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Taiwan Tati Cultural and Educational Foundation

Classical Chinese proposal is a bad idea

Minister of Education Wu Ching-chi (吳清基) has proposed changing the maximum proportion of classical Chinese in high school Chinese textbooks from 45 percent to 65 percent. The change will apply from the next academic year. The classical Chinese that Chinese intellectuals Hu Shih (胡適) and Chen Duxiu (陳獨秀) fought against 90 years ago is making a comeback in our high school curriculums.

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The appeal system for detention is not fair

The Supreme Court sent the Taiwan High Court’s judgment to extend former president Chen Shui-bian’s (陳水扁) detention back to the High Court last week, saying its reasons were inadequate. But the collegiate panel handling the case at the High Court decided to extend Chen’s detention anyway, citing almost exactly the same reasons.

This has again highlighted the nation’s problematic custody system. Can the same collegiate panel be expected to overrule a decision it has made previously? Can the High Court simply ignore the concerns cited by the Supreme Court?

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Taiwan, China, and freedom

Michael Turton has repeatedly made the point that the closer Taiwan moves to China, even as talks remain restricted to economic issues (for the time being), the farther away Taiwan moves from democracy.

Now, my nose tells me that there will be plenty of skeptics to this theory, especially as the connection is not so linear. After all, why must it be so? There are so many other possible outcomes. Maybe nothing will really chance in Taiwan. Or maybe Taiwan will make China more democratic through osmosis, right?

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The Control Yuan and scapegoating

For obvious reasons, all eyes have been on the Control Yuan’s review of the government’s response to Typhoon Morakot. Soon after the typhoon hit Taiwan and the devastation in the south became apparent, Control Yuan President Wang Chien-shien (王建煊) reacted to the government’s incompetent response with the classic line: “I was so angry that I wanted to scold and kill people, but I didn’t know who to blame.”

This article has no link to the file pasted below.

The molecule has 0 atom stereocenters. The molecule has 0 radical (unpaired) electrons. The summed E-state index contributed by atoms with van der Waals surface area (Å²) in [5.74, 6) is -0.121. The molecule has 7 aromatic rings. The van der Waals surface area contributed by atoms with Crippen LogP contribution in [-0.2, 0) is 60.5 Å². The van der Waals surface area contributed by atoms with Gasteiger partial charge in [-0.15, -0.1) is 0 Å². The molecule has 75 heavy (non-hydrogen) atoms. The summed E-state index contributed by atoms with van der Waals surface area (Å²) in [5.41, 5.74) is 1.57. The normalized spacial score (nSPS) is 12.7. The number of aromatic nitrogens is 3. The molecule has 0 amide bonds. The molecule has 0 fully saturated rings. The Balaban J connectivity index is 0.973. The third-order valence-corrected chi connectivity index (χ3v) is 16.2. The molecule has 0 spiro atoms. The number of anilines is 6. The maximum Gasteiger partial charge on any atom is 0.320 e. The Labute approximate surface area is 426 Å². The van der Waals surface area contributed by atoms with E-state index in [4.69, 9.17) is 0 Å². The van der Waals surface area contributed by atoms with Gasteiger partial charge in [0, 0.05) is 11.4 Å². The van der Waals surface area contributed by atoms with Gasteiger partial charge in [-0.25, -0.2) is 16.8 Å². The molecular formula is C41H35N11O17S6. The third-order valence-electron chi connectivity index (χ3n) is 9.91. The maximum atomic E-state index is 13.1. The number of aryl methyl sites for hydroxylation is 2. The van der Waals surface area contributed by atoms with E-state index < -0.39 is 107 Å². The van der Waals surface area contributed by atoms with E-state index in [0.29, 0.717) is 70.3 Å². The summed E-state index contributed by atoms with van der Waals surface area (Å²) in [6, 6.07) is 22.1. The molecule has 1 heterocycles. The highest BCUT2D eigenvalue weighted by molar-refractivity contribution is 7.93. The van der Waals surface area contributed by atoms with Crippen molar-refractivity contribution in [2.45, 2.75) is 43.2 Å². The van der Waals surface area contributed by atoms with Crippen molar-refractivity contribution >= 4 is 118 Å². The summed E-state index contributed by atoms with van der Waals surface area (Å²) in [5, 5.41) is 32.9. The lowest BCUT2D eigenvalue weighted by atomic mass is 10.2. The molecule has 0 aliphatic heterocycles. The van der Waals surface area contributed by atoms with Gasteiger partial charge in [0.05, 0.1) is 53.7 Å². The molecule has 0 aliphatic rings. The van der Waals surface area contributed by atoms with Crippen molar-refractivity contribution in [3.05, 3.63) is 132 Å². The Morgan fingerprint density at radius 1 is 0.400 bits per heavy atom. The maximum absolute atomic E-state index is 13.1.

President Ma Ying-jeou (馬英九) did, however. His first public criticism was directed at the Central Weather Bureau (CWB). Someone or something had to be immediately accountable, and the easiest target was a bunch of civil-service meteorologists with no opportunity to defend their organization or their individual professionalism.

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Balancing US, PRC comfort zones

When Ma Ying-jeou (馬英九) was elected president, the immediate US reaction was to heave a sigh of relief because Ma’s pro-­China policies were expected to relax the tense cross-strait relationship. In practice, things have turned out slightly differently, as “pro-China” became “submit to China,” and this raised flags in the US, as can be seen from a series of recent events.

When the new director of the American Institute in Taiwan, William Stanton, visited Minister of Justice Wang Ching-feng (王清峰) on Sept. 30, he said that “people overseas had some different thoughts” on the trial of former president Chen Shui-bian (陳水扁). Why would he risk being accused of interfering with Taiwan’s internal affairs by bringing up this case? Clearly because the US now feels it is no longer a clear-cut judicial matter.

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Taiwan's core interests under PRC attack

Taiwan's 23 million people were send an explicit notice Wednesday of the "clear and present" threat posed to our hard-won democratic freedoms by the Chinese Communist Party-ruled People's Republic of China and facilitated by the China-centric right-wing Chinese Nationalist Party (Kuomintang) government under President Ma Ying-jeou.

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2015-12-26 Taiwanese Shrine Initation & Marytr-Spirit Enshrine Ceremony
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Newsflash

Democratic Progressive Party legislators Lin Shu-fen, left, and Chen Ting-fei, right, at a press conference in Taipei yesterday, urge President Ma Ying-jeou to clear up allegations that he met with one of the nation’s top bookmakers in September.

Photo: Fang Pin-chao, Taipei Times

The Presidential Office and the Chinese Nationalist Party (KMT) yesterday denied President Ma Ying-jeou (馬英九) met privately with one of the nation’s most powerful bookmakers in September, insisting that the president has handled all political donations in accordance with the regulations.

The Chinese-language Next Magazine yesterday reported that Ma held a closed-door meeting with bookie Chen Ying-chu (陳盈助) in Chiayi on Sept. 10 when campaigning in the city. According to the magazine, Chen is allegedly in charge of major underground betting activities on local elections.